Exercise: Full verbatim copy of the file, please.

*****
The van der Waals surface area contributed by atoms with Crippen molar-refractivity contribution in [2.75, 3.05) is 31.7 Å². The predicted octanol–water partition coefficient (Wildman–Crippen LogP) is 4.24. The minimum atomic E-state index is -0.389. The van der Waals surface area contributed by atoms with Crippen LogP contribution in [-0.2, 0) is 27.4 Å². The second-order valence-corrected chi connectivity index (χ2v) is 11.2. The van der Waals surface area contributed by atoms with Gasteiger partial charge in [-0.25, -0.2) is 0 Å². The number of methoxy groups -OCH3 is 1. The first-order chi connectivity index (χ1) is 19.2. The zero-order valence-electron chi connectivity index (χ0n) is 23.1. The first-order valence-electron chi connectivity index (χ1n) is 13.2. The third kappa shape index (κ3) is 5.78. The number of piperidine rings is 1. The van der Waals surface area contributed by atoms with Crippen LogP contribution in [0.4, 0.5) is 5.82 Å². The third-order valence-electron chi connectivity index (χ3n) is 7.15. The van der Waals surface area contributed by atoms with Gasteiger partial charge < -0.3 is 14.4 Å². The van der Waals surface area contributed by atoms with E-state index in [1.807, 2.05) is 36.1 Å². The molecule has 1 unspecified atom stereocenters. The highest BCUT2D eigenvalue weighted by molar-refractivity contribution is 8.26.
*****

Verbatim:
The van der Waals surface area contributed by atoms with Crippen molar-refractivity contribution in [2.75, 3.05) is 31.7 Å². The predicted octanol–water partition coefficient (Wildman–Crippen LogP) is 4.24. The minimum atomic E-state index is -0.389. The van der Waals surface area contributed by atoms with Crippen LogP contribution in [-0.2, 0) is 27.4 Å². The second-order valence-corrected chi connectivity index (χ2v) is 11.2. The van der Waals surface area contributed by atoms with Gasteiger partial charge in [-0.25, -0.2) is 0 Å². The number of methoxy groups -OCH3 is 1. The first-order chi connectivity index (χ1) is 19.2. The zero-order valence-electron chi connectivity index (χ0n) is 23.1. The first-order valence-electron chi connectivity index (χ1n) is 13.2. The third kappa shape index (κ3) is 5.78. The number of piperidine rings is 1. The van der Waals surface area contributed by atoms with Crippen LogP contribution in [0.4, 0.5) is 5.82 Å². The third-order valence-electron chi connectivity index (χ3n) is 7.15. The van der Waals surface area contributed by atoms with Gasteiger partial charge < -0.3 is 14.4 Å². The van der Waals surface area contributed by atoms with E-state index in [1.807, 2.05) is 36.1 Å². The molecule has 1 unspecified atom stereocenters. The highest BCUT2D eigenvalue weighted by molar-refractivity contribution is 8.26.